Lose Next Game:  Its probable.  While Xavier has played well and overcame its demon from last year in beating Pittsburgh, Kansas State is better at 4 of the 5 positions on the floor and can simply dominate with its guard play.  Xavier hangs around early and gives a scare, but Kansas State is too much in the end, sending Xavier home with a solid Sweet 16 run.


Final Four:  In my mind, no team has had more surprising success this year than Kansas State.  Coach Frank Martin is clearly crazy, but almost everyone assumed that when Michael Beasley departed, so would our need to follow the basketball happenings in Manhattan, Kansas.  But Martin has his team fired up and his intensity is contagious.  No team is playing better and Kansas State keeps rolling past a game, but ultimately lesser, Xavier team.  Jacob Pullen continues his uber-hot play in the next game against Syracuse and Martin’s gang win a flat-out war to make it to the Final Four and produce bragging rights for a long time over the Jayhawks.

Lose Next Game:  Martin’s group isn’t ready for the big stage and come out flat against Xavier. Crawford goes off for 30 points, leaving Martin’s head to spontaneously combust on the sideline.  With no direction or leadership, Kansas State loses by 8 and the Jayhawk fans taunt all the way from Lawrence.

Category: NCAAB
Tags: West
Posted on: March 24, 2010 12:27 pm

Omar-Mania is sweeping the nation


The Gaels of St. Mary's pulled off upsets in the first two rounds of the NCAA tournament and are on their way to Houston for the Sweet 16.  As St. Mary's writes its Cinderella story, Omar Samhan is writing his own as that once little-known big man that is winning over college basketball fans across the country.

While most are just now finding out about the most unheard of, dominant big man in the country, I can proudly say that I have been a fan for two years now (I credit insomnia, a gambling addiction, and 1am WCC games on ESPNU.)  I have always admired the big man's play.  He's big (obviously), has good post moves (in slow motion), and is fundamentally sound.  He's like the YMCA lunch break league version of Tim Duncan.  But now that he is getting the national attention, I'm starting to like a side of Omar Samhan that ESPNU never showed in between the Nutrisystem infomercials - his personality.

For instance, take a look at some of Omar's Villanova quotes in the New York Times:

"Hey, you impressed me tonight,” Samhan said to Stokes. “Did I impress you?” Stokes could only muster a smirk, which prompted Samhan to say, “I’ll take your silence as a yes.”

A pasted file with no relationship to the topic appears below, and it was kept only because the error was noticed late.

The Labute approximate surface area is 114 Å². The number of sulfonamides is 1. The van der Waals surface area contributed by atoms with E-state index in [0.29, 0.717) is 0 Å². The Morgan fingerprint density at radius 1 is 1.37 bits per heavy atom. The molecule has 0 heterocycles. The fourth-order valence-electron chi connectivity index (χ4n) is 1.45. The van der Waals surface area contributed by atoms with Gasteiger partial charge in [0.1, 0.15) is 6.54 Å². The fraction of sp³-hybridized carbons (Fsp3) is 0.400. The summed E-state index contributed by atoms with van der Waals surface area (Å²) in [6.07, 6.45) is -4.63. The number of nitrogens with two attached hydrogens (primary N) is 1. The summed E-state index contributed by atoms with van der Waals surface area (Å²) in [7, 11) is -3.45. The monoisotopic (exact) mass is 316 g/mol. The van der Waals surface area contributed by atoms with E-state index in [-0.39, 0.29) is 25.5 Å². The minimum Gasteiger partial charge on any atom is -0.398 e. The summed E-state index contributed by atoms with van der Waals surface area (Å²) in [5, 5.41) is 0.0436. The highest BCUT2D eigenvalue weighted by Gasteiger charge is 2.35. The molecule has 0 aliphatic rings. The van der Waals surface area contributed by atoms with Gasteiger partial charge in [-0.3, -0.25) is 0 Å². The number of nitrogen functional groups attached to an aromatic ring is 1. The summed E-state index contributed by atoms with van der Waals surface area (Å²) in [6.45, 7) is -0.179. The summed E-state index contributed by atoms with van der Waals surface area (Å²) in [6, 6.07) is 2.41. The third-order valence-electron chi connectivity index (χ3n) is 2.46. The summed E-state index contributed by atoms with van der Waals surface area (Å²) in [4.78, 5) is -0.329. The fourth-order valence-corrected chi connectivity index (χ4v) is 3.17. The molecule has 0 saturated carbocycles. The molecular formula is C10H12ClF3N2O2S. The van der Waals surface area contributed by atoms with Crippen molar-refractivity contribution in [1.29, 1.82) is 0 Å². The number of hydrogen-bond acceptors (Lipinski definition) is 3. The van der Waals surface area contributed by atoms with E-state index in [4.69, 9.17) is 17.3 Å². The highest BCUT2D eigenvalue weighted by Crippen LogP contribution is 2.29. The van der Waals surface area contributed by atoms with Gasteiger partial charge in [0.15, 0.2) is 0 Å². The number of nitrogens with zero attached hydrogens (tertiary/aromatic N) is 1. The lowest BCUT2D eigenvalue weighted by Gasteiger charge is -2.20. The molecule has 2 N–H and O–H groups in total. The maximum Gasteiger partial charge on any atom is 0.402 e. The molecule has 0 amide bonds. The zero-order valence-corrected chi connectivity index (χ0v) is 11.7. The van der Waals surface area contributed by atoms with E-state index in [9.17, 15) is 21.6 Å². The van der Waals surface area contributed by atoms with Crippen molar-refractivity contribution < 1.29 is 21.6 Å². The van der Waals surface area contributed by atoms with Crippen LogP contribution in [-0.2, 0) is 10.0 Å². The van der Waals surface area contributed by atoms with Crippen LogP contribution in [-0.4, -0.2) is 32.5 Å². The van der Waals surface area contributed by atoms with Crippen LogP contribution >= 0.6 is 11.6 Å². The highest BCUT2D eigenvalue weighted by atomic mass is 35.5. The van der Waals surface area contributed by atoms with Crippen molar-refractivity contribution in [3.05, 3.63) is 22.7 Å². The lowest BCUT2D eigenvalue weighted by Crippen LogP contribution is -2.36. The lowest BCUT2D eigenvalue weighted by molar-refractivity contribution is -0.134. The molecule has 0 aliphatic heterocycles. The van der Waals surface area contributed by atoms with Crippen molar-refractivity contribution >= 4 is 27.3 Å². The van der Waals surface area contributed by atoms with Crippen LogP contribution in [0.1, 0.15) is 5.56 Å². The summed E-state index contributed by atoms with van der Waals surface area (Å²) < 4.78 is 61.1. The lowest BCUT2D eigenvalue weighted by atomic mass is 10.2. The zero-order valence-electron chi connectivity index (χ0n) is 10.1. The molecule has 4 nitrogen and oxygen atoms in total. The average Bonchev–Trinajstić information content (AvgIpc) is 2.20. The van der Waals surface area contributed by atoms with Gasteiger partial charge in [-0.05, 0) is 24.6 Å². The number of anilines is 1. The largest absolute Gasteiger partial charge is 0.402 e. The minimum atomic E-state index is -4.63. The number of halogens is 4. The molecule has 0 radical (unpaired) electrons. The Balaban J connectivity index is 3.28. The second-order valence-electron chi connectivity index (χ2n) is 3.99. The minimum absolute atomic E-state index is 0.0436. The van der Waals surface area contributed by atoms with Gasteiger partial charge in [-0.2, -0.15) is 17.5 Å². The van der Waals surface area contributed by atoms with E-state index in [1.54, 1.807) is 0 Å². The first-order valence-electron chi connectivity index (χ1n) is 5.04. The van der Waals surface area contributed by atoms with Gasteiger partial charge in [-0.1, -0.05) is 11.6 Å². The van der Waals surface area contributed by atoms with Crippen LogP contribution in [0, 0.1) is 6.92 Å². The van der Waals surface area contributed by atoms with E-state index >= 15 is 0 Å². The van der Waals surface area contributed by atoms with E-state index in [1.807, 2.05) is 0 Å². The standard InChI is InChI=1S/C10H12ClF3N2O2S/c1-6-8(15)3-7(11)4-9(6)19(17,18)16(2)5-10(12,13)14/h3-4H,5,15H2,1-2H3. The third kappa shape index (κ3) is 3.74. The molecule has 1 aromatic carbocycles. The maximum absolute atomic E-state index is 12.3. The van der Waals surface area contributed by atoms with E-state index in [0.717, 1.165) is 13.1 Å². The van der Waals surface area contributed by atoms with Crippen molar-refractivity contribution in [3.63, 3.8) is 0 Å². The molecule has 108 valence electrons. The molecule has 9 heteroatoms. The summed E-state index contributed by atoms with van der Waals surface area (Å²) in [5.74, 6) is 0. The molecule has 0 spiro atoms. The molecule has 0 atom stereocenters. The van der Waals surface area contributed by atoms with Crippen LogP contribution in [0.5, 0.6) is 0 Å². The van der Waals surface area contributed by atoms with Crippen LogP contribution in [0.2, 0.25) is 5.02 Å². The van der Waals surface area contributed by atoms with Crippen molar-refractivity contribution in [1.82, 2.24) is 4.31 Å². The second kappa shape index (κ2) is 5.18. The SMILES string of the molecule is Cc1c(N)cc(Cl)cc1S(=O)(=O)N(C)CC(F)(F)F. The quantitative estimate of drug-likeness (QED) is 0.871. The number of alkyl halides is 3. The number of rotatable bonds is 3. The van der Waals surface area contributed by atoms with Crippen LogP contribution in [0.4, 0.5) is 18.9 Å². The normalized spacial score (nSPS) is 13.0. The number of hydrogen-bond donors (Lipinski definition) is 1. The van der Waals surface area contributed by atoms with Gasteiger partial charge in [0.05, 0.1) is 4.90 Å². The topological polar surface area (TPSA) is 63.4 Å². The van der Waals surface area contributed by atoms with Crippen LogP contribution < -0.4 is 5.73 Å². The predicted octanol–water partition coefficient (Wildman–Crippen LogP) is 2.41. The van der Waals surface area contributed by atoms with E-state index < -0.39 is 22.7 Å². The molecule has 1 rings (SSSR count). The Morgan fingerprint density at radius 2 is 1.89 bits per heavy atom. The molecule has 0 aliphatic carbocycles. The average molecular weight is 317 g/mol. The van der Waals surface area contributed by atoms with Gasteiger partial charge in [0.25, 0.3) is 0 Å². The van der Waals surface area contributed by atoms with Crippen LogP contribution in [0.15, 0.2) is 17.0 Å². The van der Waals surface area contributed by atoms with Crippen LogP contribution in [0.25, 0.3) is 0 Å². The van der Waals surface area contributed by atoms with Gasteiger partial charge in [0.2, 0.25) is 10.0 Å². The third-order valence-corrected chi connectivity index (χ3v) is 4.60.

“I get it,” he said. “I’m a slow white guy, and I’m overweight. So maybe you don’t respect me because I have good numbers. But after I kill you the first half, what are you waiting for. I don’t know what he wanted. Did he want me to have 40?”

"We’re so old school,” Samhan said. “I’m in low tops. Our star point guard is named Mickey. Enough said.”

"It’s not a good-feeling story, we should be here.”

"You’re supposed to be diplomatic with questions like this,” he said, smiling. “No. 1. Best win ever. Quote it, Omar Samhan said best win ever.”

I mean, how can you not like him with quotes like that?

He also has an increasingly popular Twitter account where he takes a jab at Georgia Tech's cell phone policy and harasses Bill Simmons for an interview. 

If that's not enough media for you, you can always check out Omar's YouTube channel where fans can watch his dog Cooper bark at credit card commercials or get behind the scenes clips of life in the tournament:

Go Gaels.
Category: NCAAB
Tags: St. Mary's
Posted on: March 23, 2010 10:31 pm
Edited on: March 23, 2010 10:33 pm

The most important stat in the West

Thomas Beisner

Frank Martin’s Kansas State Wildcat team is a lot of things. Math majors is not one of those things (they’re all social sciences majors). But, if they want to be the last team standing when the West regional ends and advance to the school’s first Final Four since 1964, it might be as simple as a mathematical statistic.

As a sophomore last season, Wildcat guard Jacob Pullen struggled with his jumper throughout the entire year and finished with a shooting percentage (38% from the field) uglier than Jesse James’ mistress. As the Wildcats suffered through an inconsistent NIT season, 1-13 and 2-14 nights become more frequent than anyone in Manhattan would have liked. It seemed almost as if the Wildcats came and went with Jacob Pullen’s jump shot.

And that is what brings us to this - the single most important stat in the West. Kansas State is only going to go as far as Jacob Pullen’s three-point shot takes them.

Though Pullen’s accuracy hasn’t improved to a Steve Nash-like level yet (it’s 42% now), he’s shown better shot selection and an improved touch from downtown. With the improvement of Pullen’s jumper and the Wildcats’ record, the correlation between the two becomes even more pronounced.